New Burger Chain Doing Smashingly

By: Scott Cherry; Tulsa World

I didn’t know what to expect when we headed out to Tulsa Hills Shopping Center to visit Smashburger, a new hamburger chain based in Denver.

I pictured something like a McDonald’s or Wendy’s, or perhaps something more spacious, such as Red Robin or Fuddruckers.

It turned out to be almost nothing like any of those but closer in function to a Pei Wei or Tin Star in that diners order at a counter and servers bring food to the table.

The rectangle-shaped room had seating for only 50 to 60, and it was packed. I wondered as I stood in a line that ran halfway down the room how on Earth there would be some place for four of us to sit after we placed our orders.

But a booth magically emptied as we made our way to the tables, and I noticed throughout the evening no one ever was left standing waiting for a seat. A few customers chose to dine on the patio, but it was a hot evening and most stayed inside.

Our group represented three generations of our family (and that’s skipping one generation in the middle), so the difference in ages from the youngest to the oldest was about 70 years. It was interesting to see who chose what.

Diners may select one of the seven preset varieties of hamburgers and chicken sandwiches, most interchangeable with either meat, or build their own from a list of buns, cheese, sauces, dressings and toppings. A list of extra-charge add-ons also is available, and sides are extra.

Salads and hot dogs round out the food menu. Shakes, malts and root beer floats are made with Haagen-Dazs ice cream. A few beers, including Oklahoma-made Choc, are among the beverages, and wines by the glass will be available soon.

The youngest in our group chose to build her own third-pound burger ($4.99) with an egg bun, sharp cheddar cheese, ketchup and grilled onions, while the family matriarch went for a third-pound All American ($4.99), a traditional style burger with American cheese, ketchup, mustard, onion and pickle on an egg bun.

The middle generation selected a half-pound mushroom-Swiss burger ($6.99) with garlic sauteed mushrooms, Swiss cheese and mayo on an egg bun, and the half-pound OK Smashburger ($6.99). That latter big boy was mine, and it included a heart-thumping mix of fried pickles, pepper jack cheese, haystack onions, lettuce, tomato and buttermilk ranch dressing on an egg bun. The flavors melded surprisingly well. The only thing that could have made it better was a fried egg (99 cents), but I failed to notice it in time among the possible add-ons.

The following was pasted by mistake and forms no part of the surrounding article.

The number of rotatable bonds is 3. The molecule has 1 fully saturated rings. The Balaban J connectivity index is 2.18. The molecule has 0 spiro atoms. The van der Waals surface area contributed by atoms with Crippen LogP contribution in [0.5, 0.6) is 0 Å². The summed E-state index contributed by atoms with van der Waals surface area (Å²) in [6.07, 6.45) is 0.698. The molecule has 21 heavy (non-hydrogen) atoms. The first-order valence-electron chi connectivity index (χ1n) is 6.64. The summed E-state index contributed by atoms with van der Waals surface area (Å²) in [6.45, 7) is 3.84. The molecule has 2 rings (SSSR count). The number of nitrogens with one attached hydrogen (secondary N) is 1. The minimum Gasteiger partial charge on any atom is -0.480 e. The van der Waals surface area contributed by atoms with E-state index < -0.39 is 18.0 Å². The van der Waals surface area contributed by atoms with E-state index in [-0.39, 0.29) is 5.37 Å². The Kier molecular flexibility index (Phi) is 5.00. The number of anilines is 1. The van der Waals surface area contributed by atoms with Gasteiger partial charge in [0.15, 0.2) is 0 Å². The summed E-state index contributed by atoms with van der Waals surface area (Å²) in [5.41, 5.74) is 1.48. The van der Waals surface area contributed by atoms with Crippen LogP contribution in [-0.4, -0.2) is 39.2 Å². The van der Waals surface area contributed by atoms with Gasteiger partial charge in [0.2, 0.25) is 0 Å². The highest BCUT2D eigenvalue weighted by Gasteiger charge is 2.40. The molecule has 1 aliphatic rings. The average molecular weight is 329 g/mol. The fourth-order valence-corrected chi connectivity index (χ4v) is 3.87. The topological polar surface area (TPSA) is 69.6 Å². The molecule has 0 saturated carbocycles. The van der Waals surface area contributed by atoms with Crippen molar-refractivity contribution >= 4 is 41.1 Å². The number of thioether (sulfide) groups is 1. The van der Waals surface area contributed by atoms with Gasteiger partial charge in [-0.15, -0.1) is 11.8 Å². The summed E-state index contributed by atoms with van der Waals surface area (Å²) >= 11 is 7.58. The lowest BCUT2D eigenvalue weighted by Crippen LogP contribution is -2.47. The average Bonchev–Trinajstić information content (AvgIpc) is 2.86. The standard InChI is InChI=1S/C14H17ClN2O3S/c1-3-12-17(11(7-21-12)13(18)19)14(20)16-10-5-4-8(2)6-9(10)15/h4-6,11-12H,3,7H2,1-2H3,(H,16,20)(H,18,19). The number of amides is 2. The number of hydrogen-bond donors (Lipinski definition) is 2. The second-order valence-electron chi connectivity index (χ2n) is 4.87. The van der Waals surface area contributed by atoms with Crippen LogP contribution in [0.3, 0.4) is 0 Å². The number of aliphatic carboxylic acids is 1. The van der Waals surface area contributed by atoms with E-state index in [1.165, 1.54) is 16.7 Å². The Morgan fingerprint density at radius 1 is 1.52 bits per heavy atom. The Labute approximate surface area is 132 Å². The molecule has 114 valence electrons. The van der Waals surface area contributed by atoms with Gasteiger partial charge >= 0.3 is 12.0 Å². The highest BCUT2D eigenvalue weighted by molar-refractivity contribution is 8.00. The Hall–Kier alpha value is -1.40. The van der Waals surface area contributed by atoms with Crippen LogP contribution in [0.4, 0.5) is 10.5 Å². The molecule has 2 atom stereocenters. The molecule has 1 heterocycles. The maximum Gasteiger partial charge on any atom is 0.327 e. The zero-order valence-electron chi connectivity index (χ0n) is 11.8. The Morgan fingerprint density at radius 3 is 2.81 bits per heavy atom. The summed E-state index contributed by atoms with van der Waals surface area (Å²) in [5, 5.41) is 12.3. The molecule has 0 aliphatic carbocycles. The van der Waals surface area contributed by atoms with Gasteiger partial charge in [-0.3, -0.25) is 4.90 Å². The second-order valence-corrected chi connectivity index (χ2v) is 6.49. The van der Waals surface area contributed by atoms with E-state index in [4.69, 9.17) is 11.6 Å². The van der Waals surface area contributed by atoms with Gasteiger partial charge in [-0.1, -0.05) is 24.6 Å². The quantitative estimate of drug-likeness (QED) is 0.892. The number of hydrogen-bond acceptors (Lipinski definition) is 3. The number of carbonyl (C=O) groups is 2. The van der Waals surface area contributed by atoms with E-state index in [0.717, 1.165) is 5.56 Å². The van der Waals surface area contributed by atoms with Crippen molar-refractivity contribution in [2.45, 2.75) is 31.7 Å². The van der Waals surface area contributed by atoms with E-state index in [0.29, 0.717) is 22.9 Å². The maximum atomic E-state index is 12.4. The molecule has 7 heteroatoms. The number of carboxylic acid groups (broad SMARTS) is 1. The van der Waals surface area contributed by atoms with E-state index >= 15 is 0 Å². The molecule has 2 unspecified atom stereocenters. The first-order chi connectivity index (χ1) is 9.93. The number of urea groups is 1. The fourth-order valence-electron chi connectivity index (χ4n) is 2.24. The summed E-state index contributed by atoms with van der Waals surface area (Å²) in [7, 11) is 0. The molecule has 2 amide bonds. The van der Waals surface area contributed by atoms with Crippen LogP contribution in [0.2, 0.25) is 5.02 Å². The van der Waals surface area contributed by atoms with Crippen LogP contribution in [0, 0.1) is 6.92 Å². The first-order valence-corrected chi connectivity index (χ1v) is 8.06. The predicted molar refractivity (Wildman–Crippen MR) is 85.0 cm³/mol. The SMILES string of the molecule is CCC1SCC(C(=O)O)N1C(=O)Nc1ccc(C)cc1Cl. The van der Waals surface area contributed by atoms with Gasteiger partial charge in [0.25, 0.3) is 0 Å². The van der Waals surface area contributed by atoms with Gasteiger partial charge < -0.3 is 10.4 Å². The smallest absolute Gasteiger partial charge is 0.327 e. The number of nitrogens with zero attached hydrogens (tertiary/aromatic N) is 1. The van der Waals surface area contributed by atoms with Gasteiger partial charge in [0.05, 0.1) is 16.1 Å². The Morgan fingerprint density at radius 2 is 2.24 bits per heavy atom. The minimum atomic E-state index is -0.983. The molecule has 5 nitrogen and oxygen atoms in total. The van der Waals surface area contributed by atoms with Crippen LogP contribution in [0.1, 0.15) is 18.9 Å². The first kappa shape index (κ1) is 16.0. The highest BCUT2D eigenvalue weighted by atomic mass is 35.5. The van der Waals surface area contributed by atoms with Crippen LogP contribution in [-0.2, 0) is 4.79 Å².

When a burger order comes in at Smashburger, cooks take a third- or half-pound round of Angus ground beef and flatten it on the grill. The edges come out jagged, as they should, and the burgers have good flavor.

We were particularly happy with the sliced mushrooms in the mushroom-Swiss burger. They were large, fresh, sauteed perfectly and there were plenty of them.

Side dishes are $1 less when purchased in combination with a sandwich or burger. We had crunchy fried pickles ($1.99), lightly seasoned shoestring fries ($1.79) and haystack onions ($1.99), tiny onion rings that had been battered and fried, and came with a zippy horseradish dip.

From the beverage menu we also had a root beer float ($3.99) and a strawberry shake ($3.99), and both were excellent. The shake came in an ice cream soda glass, along with the stainless mixing container that held leftover shake. The float came in a frosted root beer mug.

Diners pick up utensils and soft drinks at the beverage station. Servers fly around (orders come out in five to six minutes) delivering food in wire baskets, taking any extra drink or food orders and handling customer requests in rapid-fire fashion. Customers moving about and servers swarming the two long, narrow aisles make for a frenzied scene when the restaurant is full.

The room has a mix of booths and tables, plus one long bench seat with movable tables in front of it to accommodate different sized groups. The color scheme is silver-gray and rust-red. Words such as smash, savor and sizzle are painted in large letters on the walls, and lighting is provided by drum-shade fixtures and curvy track lights.

A second Smashburger

A second Smashburger in the Tulsa area — and the second in Oklahoma — opened this week at 10830 E. 71st St., near the Cinemark Tulsa movie theater.

It will have the same hours and manner of operation as the one in the Tulsa Hills Shopping Center.

“The only difference is the one on 71st Street is just a little smaller, and it won’t have a patio area for a few more months,” said general manager Jason Ferguson.

Ferguson said the 2-year-old Smashburger chain includes 27 restaurants scattered across six states.

“We plan to be nationwide with 400 to 500 stores in the next five years,” he said.

For those unfamiliar with Tulsa Hills Shopping Center, it is located east of the 71st Street exit off U.S. 75. Customers east of the Arkansas River also can get there just by driving west across the river on 71st Street.